On Forbes.com, David Whelan directs our attention to the magazine’s listing of the nation’s 25 most profitable hospitals with the irresistible tease that “some American hospitals make 25 cents or more for every $1 in patient revenue they take in.”
Our list, done by the American Hospital Directory, is based on operating income figures that hospitals must report to the federal Medicare program each year. It found that 24 hospitals in the country with over 200 beds make an operating margin of 25% or more.
In fact, we learn later, one Alabama hospital – the national profit leader – enjoyed 53 percent operating margins, though it now disputes those numbers and says it somehow overstated its revenue by $180 million. Of the top 25 on the list, 15 are for-profit hospitals. Of those, 10 belong to the Hospital Corporation of America chain. The dominance of consolidators like HCA likely has quite a bit to do with rising costs.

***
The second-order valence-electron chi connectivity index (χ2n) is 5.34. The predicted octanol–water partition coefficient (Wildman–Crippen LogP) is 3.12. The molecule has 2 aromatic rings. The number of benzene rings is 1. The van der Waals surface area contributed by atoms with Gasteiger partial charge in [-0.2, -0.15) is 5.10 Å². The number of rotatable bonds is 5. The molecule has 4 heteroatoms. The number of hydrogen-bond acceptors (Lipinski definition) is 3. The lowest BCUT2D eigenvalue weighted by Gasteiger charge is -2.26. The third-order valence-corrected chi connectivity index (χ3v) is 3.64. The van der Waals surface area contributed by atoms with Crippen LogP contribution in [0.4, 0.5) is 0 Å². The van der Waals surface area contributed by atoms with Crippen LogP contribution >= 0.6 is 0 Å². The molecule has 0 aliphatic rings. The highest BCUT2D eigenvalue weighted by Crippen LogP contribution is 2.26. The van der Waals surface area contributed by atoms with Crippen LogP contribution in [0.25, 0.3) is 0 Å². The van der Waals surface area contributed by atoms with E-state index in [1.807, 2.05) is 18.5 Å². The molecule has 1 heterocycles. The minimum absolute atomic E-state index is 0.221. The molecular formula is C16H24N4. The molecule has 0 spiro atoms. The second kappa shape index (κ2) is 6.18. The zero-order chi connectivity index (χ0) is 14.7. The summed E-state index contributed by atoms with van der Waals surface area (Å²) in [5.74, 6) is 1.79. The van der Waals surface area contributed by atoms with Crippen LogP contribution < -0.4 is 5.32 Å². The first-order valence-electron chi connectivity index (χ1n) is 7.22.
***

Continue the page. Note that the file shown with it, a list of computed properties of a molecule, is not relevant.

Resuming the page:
Hospital charges represent about a third of total health care spending – $718 billion altogether. It’s more than what’s spent on doctors, drugs, nursing homes or any other category-type of care. Hospitals have been quietly consolidating in recent years. Now many hospital “systems” dominate their regional markets, often allowing them to dictate prices to insurers who pay the bill.
Whelan also looks at the possible connection between profitability and quality of care, though there don’t seem to be any hard and fast numbers.